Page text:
The Project

Welcome to the Homebrew Lightning Detection website. This website content is not yet complete, however, the project, which is really an extended experiment, was started in 2019 (despite the website being relatively new).

The project is directly supported by three members of the BDARS Amateur Radio Club, and with the help of others. This is a hobby project by a bunch of enthusiasts.

The initial objective was as an experiment to see if we could make a low cost ‘Homebrewed’ Lightning Detector for under AU$100 that was capable of detecting the location of local lightning groundstrikes to accuracy of better than about 200 metres.

Radio signals travel about 300m in one microsecond, so we needed accuracy better than that.

The basic idea was to encourage the radio club members and other interested people to host one of these low cost detectors. For a little extra cost the system can serve as a GPS locked display clock - so its kindof still useful when there are no storms about!

As mentioned, a project goal was to be only interested in short range lightning position detection - that is within say, about 50Km radius of a cluster of detectors - If there’s a storm around here, we want to know where!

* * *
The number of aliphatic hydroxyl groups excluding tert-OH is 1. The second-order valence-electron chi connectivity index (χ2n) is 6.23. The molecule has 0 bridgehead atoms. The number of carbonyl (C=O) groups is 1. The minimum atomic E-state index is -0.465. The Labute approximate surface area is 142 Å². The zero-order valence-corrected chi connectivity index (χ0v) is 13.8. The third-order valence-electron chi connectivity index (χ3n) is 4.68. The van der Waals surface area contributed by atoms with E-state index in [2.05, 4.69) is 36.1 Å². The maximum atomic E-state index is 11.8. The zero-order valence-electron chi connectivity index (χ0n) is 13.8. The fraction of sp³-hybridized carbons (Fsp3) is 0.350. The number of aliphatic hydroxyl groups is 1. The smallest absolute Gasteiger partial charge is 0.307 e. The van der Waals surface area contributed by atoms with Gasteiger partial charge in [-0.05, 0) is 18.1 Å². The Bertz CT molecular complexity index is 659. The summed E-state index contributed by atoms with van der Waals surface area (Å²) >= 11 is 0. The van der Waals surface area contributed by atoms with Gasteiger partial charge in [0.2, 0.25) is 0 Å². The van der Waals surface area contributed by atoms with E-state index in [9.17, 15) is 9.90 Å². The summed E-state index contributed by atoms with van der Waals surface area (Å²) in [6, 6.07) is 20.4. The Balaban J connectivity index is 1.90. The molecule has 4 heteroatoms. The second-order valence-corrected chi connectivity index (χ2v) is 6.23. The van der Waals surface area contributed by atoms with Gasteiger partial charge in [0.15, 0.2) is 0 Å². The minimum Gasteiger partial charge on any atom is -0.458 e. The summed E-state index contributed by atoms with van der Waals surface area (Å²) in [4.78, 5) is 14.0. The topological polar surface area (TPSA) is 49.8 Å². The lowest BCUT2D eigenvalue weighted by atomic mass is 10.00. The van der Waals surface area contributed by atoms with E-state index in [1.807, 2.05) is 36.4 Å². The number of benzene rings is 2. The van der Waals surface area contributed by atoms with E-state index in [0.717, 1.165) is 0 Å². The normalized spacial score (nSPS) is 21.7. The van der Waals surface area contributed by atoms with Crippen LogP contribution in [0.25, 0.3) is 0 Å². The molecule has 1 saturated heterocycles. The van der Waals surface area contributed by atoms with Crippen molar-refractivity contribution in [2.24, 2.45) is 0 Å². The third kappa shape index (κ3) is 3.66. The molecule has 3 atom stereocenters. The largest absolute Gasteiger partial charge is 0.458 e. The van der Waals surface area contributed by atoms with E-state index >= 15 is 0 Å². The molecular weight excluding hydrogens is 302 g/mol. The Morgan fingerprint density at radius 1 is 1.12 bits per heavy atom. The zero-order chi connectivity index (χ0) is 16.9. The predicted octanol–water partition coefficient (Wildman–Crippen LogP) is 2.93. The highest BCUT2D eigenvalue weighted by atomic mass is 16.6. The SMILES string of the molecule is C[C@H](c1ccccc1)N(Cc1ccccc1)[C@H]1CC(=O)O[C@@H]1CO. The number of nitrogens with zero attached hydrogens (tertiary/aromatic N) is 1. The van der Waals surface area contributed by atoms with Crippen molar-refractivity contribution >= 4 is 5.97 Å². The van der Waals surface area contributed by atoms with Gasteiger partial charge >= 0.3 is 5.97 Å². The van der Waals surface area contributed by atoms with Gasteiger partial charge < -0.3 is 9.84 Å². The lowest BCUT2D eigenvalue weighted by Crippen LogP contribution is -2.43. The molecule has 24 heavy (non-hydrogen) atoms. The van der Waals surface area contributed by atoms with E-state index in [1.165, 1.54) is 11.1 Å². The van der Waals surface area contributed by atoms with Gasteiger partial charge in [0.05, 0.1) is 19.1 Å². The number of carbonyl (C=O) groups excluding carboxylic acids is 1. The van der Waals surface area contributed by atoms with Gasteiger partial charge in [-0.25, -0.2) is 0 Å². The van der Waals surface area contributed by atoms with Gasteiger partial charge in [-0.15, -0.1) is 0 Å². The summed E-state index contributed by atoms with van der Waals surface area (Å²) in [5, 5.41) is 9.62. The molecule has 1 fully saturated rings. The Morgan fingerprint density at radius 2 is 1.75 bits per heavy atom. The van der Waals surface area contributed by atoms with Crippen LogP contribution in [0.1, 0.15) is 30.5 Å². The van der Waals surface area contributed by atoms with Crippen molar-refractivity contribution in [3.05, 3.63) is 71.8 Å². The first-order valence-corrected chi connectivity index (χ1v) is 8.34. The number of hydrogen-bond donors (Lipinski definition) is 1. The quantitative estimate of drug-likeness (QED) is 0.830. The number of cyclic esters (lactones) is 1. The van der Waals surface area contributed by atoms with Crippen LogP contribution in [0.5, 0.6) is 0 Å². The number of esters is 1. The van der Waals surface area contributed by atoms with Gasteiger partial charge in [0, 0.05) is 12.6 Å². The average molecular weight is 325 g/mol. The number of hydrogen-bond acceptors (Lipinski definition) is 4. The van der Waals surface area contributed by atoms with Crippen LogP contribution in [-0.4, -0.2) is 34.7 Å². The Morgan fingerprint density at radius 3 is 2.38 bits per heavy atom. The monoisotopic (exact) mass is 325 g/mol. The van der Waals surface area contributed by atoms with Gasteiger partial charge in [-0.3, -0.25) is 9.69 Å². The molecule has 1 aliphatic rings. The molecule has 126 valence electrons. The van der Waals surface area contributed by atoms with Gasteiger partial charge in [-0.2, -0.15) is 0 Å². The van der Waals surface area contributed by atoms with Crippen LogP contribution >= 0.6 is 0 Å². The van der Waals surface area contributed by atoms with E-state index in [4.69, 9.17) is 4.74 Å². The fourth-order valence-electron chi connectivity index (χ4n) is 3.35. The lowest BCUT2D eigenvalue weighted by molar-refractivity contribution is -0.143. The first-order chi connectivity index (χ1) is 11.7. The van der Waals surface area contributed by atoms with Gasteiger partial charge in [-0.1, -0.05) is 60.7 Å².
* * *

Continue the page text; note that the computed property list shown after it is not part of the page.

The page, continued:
It was realised that if enough low-cost detectors could be locally situated it might be possible to realistically determine local strike locations with some reasonable accuracy. Other systems which rely upon drawing long-distance vectors from each detector, and use more widely spaced stations would inherently be more prone to an increased loss of local accuracy, despite their superior hardware.

There was also a design requirement to use any antenna specification, as it was felt impractical and too costly to impose a standard design on users. We wanted to allow a piece of wire strung around a window-frame, a long wire in the loft, or a 2m vertical repurposed VHF antenna on the roof. Anything that could pick up the lightning transients would do the job.

Technical details about how the system works are being added to the site gradually; check out System Operation

A unit in operations

The output from the networked system is in the form of Internet data feeds, currently one stream goes to a Grafana chart server which produces real time charts of the detector performance and a real-time strike map.

Another data source the project feeds is ‘Strikebot’. This is a Discord chat bot which injects the real time detected strike locations into a Discord chat stream. We also support MQQT, and several members have integrated the strike detection alert into their home automation system, so a verbal announcement is made when a strike detection has occurred.

Real time map of strikes and detector locations (below)


subscribe via RSS